By Keegan Hamilton
By Albert Samaha
By Village Voice staff
By Tessa Stuart
By Albert Samaha
By Steve Weinstein
By Devon Maloney
By Tessa Stuart
Riding around Manhattan on a delivery run with a car full of pet cremains, it's hard not to look at the world differently. The omnipresence of pets becomes glaringly obvious, and their inevitable fate is never far from the mind. It's easy to imagine the whippet being jaywalked across Eighth Avenue getting hit by a car. The cocker spaniel on 23rd Street? A bucket of cocker bones in the making.
Sorry, but little Susie's not being buried in the backyard. She's going up in smoke at a pet crematorium.
Louis Clarke, who abandoned his career as a Citibank executive to found Pet Haven as a labor of love, can pick up someone's beloved but deceased cat or dog in his van, drive it to his crematorium in Pennsylvania, and return the ashes to them in just three days. He will never have the volume that huge pet crematoriums in Westchester County and Long Island do, but his rates are the same or cheaper, and, because he lives in Manhattan, he has a bit of an edge over his suburban competition for pickups, especially at odd times.
"When a Doberman dies, and you have 20 kids coming over to the house, it can't wait," says Clarke about one of his biggest days of the year, Thanksgiving. "I don't want people to think their pet will be placed with a thousand others in the back of a garbage truck. When I pick up someone's pet, I want them to see there is a person caring for them."
You care, and that's why so many of you call your veterinarians when your pets die. But that's just one way to dispatch your pet on the start of its final journey. Another way is to call 311, where a voice will tell you that you can "place the animal in a trash bag clearly marked 'dead dog' or 'dead cat' out with your garbage on your normal trash pickup day." But 311 doesn't tell you what to do with a rotting animal carcass until your normal trash pickup day.
So you call Clarke or any one of the numerous other people and services who will pick up your animal. How many animals are we talking about? "About 90 percent of pets die by euthanasia," says Dr. Amy Kurowski of St. Marks Veterinary Hospital. In her practice, about 95 percent of those are cremated.
In the rest of the country, it may still be common to bury the family pet in the backyard. But there are an estimated 1.7 million pets in New York City, and most apartment dwellers don't have that option.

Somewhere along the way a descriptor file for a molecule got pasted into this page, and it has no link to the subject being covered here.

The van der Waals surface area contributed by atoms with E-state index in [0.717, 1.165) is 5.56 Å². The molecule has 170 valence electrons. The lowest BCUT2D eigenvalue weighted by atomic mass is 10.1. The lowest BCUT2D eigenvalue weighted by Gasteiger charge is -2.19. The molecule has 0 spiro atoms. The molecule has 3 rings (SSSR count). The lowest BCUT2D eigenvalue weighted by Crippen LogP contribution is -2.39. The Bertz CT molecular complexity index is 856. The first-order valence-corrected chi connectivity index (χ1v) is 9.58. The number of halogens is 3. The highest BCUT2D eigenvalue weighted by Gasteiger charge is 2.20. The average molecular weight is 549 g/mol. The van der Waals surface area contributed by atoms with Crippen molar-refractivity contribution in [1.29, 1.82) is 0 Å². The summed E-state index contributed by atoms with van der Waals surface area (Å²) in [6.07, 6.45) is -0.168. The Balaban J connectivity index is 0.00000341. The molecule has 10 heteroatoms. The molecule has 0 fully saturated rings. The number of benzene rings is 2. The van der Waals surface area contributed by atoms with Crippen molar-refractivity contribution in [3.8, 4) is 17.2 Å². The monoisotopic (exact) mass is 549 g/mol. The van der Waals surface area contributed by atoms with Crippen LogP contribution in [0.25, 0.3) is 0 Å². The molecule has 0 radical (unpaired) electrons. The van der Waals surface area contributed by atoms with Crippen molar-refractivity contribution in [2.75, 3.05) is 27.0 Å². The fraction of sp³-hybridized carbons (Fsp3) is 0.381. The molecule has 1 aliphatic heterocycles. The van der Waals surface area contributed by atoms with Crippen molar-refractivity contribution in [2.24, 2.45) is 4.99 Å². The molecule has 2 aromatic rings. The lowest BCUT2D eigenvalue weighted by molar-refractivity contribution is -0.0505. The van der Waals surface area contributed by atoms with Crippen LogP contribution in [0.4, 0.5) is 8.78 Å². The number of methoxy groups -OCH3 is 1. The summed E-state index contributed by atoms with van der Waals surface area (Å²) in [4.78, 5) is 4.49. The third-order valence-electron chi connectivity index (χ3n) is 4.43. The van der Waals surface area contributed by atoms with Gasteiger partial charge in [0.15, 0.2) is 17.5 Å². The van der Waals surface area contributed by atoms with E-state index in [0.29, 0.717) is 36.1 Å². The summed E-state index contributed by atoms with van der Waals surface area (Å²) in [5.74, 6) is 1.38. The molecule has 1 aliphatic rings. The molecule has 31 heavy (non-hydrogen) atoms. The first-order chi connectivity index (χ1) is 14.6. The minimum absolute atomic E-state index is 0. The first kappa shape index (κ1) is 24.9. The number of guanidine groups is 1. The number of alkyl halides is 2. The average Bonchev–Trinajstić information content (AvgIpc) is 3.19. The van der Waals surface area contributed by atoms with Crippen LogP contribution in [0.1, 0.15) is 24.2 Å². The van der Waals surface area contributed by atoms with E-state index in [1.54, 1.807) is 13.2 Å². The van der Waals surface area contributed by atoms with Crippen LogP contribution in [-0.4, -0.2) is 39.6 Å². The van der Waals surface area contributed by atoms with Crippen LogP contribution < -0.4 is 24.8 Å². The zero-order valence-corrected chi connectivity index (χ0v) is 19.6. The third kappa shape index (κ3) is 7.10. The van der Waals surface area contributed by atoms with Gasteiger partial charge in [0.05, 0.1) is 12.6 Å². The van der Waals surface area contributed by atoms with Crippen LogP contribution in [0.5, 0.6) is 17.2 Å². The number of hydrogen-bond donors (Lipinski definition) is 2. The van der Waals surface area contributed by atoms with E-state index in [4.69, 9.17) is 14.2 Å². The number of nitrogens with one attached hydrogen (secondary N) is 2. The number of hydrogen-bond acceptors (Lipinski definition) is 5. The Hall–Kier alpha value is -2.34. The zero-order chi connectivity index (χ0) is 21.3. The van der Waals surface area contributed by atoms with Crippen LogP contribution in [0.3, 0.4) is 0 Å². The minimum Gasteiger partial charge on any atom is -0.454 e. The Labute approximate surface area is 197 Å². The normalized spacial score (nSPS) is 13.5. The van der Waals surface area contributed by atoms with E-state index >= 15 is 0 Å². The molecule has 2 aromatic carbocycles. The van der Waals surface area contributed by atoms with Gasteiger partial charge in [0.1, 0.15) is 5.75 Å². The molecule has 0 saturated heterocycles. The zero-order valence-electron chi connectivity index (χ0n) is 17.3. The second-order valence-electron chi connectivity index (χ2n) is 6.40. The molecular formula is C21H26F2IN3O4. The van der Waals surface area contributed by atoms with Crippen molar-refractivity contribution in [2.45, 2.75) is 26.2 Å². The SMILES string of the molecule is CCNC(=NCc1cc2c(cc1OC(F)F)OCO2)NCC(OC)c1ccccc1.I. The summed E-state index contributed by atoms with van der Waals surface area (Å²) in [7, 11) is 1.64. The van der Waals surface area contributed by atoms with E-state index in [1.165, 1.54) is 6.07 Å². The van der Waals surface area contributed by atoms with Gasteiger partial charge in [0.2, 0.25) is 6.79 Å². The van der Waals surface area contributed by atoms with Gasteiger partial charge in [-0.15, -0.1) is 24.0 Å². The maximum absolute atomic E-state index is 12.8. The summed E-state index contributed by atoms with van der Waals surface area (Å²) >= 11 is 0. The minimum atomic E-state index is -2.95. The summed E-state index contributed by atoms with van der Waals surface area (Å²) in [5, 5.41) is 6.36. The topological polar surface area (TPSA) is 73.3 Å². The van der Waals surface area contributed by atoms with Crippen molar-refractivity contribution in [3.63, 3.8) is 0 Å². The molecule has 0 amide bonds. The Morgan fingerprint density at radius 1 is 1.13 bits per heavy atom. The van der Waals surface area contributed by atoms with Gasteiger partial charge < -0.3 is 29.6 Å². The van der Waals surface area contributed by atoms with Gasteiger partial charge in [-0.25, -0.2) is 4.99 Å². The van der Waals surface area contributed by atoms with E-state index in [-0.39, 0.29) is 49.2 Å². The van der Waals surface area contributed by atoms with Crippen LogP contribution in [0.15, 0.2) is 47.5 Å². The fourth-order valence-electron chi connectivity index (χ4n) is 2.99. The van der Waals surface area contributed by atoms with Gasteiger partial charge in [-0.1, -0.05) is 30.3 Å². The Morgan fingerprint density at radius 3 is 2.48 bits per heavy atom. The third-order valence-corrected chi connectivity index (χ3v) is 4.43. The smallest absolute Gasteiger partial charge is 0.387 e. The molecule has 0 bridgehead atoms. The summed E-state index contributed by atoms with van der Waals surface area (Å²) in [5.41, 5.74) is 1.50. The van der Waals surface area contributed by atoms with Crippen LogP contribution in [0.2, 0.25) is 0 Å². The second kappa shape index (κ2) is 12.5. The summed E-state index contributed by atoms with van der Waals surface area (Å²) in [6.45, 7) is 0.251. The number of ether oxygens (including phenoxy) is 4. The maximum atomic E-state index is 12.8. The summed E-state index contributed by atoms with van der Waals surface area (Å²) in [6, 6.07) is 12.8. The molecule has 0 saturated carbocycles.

It was this very problem that led to the creation of the first pet cemetery in America in 1896. Dr. Samuel Johnson, a vet in Manhattan, allowed a friend to bury his dog in his rural apple orchard in Westchester County. Word got around, and other friends asked to do the same. More than 100 years later, about 70,000 pets are buried at the historic Hartsdale Pet Cemetery, which the Lonely Planet guide ranks alongside the Taj Mahal and the Great Pyramids of Egypt as one of the world's 10 "best places of rest."
Even at Hartsdale, though, pet burial is now the exception: About 500 to 600 animals are buried there each year. The Hartsdale crematory, on the other hand, will incinerate about 30,000 pets in 2009.
This is not a bad thing, but you may not want to let Fido or Tabby read the rest of this story, which includes visits to the ovens and some discussion of the pluses and minuses of freeze-drying your pet.
The Francisco Funeral Home sits conspicuously across the street from St. Mary's Gate of Heaven parochial school in Ozone Park. Both institutions are relics of a time when the Queens neighborhood was completely Catholic and generations of Italian families spent their lives within a few blocks' radius of it. In 1967, the year the Franciscos opened their home, the cremation of humans—let alone animals—would have been unthinkable for their customers.
In the years since the Vatican decreed that cremation didn't condemn a soul to hell, the Francisco Funeral Home has gone from doing one cremation every couple of years to burning up more than a third of its bodies annually. Cremation, however, has a much lower profit margin than burial, and its growing popularity is just one of many changes in the business of dying that make it hard for a family to keep an independent funeral home from going under.
So, as a loss leader in these times, the Franciscos have taken to cremating pets. Well, they don't actually cremate the pets—they're the middle man on the final journey to the ovens.
Fighting for their business lives, funeral directors hope that when a pet dies, the owners won't call a vet but will turn to, naturally, their trusted family funeral director. It's bad enough that independent funeral homes are under assault from chains in the death-care industry, but their business is also under attack from an outright lack of death. People in New York are just living too damn long.
"Remember the AIDS virus?" says funeral director Ralph Francisco, 66, almost regretfully. "That was supposed to wipe out everybody. But people are living with it for years!" He wistfully recalls better times. "The best year was 1968!"